Tugmen at the oil port of Sullom Voe, in Shetland, have overwhelmingly voted in favour of industrial action.
The 98% ballot in favour of action, which could include a strike, is the latest chapter in an increasingly bitter dispute between Shetland Islands Council and the 48 men crewing the tugs.
The important oil port, which serves the BP-operated Sullom Voe oil terminal, could be without tug cover by the end of this month should last-ditch attempts to resolve the dispute over staff reduction as well as terms and conditions fail.
The council is seeking to save money in a bid to maintain its income from operating the port as oil throughput declines.
In August it opened a 90-day consultation on reducing the number of tugmen from 48 to 32, longer working hours and a new ‘on-call’ system when crews are not on board.
Regional organiser for the union Unite, John Taylor, has now called on the council to withdraw the consultation paper, a document union members have described as an attempt to divide their unity, and return to the negotiating table.
He said 98% of the membership have voted for industrial action, and that could be anything from an overtime ban to strike action.
“We are still hopeful that we can get a resolution to the situation, but we could start some form of industrial action within the next two weeks,” Mr Taylor said.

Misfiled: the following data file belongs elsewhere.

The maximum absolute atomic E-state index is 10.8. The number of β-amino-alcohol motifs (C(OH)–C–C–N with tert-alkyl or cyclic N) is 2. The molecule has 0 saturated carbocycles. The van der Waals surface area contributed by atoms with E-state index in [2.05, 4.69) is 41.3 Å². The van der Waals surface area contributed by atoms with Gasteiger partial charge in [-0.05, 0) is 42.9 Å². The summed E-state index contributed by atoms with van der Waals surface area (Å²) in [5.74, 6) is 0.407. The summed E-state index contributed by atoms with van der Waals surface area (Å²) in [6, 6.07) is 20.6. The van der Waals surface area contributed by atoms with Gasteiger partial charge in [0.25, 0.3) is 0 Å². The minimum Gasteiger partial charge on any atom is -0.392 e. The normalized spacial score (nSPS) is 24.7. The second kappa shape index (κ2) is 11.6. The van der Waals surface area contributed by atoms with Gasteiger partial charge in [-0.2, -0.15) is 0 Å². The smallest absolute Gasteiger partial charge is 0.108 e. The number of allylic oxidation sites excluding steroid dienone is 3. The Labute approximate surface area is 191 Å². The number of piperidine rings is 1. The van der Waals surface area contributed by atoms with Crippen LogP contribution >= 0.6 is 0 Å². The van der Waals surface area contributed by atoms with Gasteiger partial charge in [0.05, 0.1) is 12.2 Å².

In a statement, Shetland Islands Council said that management was taking the matter “very seriously”.
“We are disappointed that it has reached this point but, as we have stated, we will continue to negotiate to find solutions and will strive to reach agreement, as we always have,” the statement issued jointly by chief executive Alistair Buchan and chairman of the harbour board, councillor Robert Henderson said.
It is now up to the local union membership to decide what form of industrial action they want to take. A meeting among Unite members is due later this week. Local union members said they were delighted with the endorsement and expressed the hope it would lead to new talks with senior council managers, including the newly-appointed director of infrastructure services Phil Crossland.
“If the council withdraws the consultation document that would open up a window of opportunity for commonsense talks to take place,” one member said.
Union members were appalled by the content of the consultation paper which they say was “nothing more than a 90-day notice to terminate” the men’s contracts.
The 48 tugmen have all returned the document to the council saying they will not accept the new terms and conditions, which effectively leaves the port without tug cover as of November 1.
The local union members have put forward their own proposals to reduce the number of people working on the tugs while maintaining a safe harbour, but feel they have not been listened to.
They say that apart from the new terms of conditions they take issue with a whole raft of topics such as port safety, the performance of the new tugs, and the overall professionalism of the port operation.